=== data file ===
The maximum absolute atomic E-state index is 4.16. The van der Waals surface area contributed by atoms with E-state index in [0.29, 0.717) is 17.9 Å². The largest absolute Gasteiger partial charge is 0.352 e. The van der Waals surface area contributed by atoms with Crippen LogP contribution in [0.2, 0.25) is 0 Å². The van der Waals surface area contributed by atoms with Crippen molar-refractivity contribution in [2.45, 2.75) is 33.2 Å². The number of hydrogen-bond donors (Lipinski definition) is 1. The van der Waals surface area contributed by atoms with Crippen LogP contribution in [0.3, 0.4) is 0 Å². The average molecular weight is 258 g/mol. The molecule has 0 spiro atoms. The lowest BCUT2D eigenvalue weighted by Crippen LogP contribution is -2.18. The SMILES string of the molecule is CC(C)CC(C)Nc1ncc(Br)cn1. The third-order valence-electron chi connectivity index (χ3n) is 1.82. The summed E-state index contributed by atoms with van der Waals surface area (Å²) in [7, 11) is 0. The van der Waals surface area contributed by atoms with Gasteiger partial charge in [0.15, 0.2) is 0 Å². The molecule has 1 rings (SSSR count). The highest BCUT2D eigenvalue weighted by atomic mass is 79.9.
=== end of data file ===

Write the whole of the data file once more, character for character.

The maximum absolute atomic E-state index is 4.16. The van der Waals surface area contributed by atoms with E-state index in [0.29, 0.717) is 17.9 Å². The largest absolute Gasteiger partial charge is 0.352 e. The van der Waals surface area contributed by atoms with Crippen LogP contribution in [0.2, 0.25) is 0 Å². The van der Waals surface area contributed by atoms with Crippen molar-refractivity contribution in [2.45, 2.75) is 33.2 Å². The number of hydrogen-bond donors (Lipinski definition) is 1. The van der Waals surface area contributed by atoms with Crippen LogP contribution in [0.3, 0.4) is 0 Å². The average molecular weight is 258 g/mol. The molecule has 0 spiro atoms. The lowest BCUT2D eigenvalue weighted by Crippen LogP contribution is -2.18. The SMILES string of the molecule is CC(C)CC(C)Nc1ncc(Br)cn1. The third-order valence-electron chi connectivity index (χ3n) is 1.82. The summed E-state index contributed by atoms with van der Waals surface area (Å²) in [7, 11) is 0. The van der Waals surface area contributed by atoms with Gasteiger partial charge in [0.15, 0.2) is 0 Å². The molecule has 1 rings (SSSR count). The highest BCUT2D eigenvalue weighted by atomic mass is 79.9.